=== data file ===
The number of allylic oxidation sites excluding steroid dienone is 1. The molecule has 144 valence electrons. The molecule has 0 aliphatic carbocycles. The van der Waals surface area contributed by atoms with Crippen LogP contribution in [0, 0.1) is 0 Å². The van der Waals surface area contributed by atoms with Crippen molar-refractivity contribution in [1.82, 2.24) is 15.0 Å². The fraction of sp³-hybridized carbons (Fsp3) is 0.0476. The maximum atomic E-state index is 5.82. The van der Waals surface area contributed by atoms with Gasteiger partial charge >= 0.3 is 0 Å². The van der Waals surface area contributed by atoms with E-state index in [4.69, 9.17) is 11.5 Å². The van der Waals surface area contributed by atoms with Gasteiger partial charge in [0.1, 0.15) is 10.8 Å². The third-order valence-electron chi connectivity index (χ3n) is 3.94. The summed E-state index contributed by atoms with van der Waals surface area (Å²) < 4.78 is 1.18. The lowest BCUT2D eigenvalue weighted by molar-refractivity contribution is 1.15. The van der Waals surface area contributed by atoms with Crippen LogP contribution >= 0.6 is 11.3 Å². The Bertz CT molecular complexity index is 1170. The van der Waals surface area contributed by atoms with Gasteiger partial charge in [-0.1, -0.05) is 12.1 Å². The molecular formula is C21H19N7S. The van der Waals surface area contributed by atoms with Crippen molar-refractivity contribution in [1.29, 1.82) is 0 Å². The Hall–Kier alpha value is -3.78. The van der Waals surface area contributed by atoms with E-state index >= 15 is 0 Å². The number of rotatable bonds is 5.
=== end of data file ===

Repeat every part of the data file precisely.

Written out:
The number of allylic oxidation sites excluding steroid dienone is 1. The molecule has 144 valence electrons. The molecule has 0 aliphatic carbocycles. The van der Waals surface area contributed by atoms with Crippen LogP contribution in [0, 0.1) is 0 Å². The van der Waals surface area contributed by atoms with Crippen molar-refractivity contribution in [1.82, 2.24) is 15.0 Å². The fraction of sp³-hybridized carbons (Fsp3) is 0.0476. The maximum atomic E-state index is 5.82. The van der Waals surface area contributed by atoms with Gasteiger partial charge >= 0.3 is 0 Å². The van der Waals surface area contributed by atoms with E-state index in [4.69, 9.17) is 11.5 Å². The van der Waals surface area contributed by atoms with Gasteiger partial charge in [0.1, 0.15) is 10.8 Å². The third-order valence-electron chi connectivity index (χ3n) is 3.94. The summed E-state index contributed by atoms with van der Waals surface area (Å²) < 4.78 is 1.18. The lowest BCUT2D eigenvalue weighted by molar-refractivity contribution is 1.15. The van der Waals surface area contributed by atoms with Crippen LogP contribution >= 0.6 is 11.3 Å². The Bertz CT molecular complexity index is 1170. The van der Waals surface area contributed by atoms with Gasteiger partial charge in [-0.1, -0.05) is 12.1 Å². The molecular formula is C21H19N7S. The van der Waals surface area contributed by atoms with Crippen molar-refractivity contribution in [1.29, 1.82) is 0 Å². The Hall–Kier alpha value is -3.78. The van der Waals surface area contributed by atoms with E-state index >= 15 is 0 Å². The number of rotatable bonds is 5.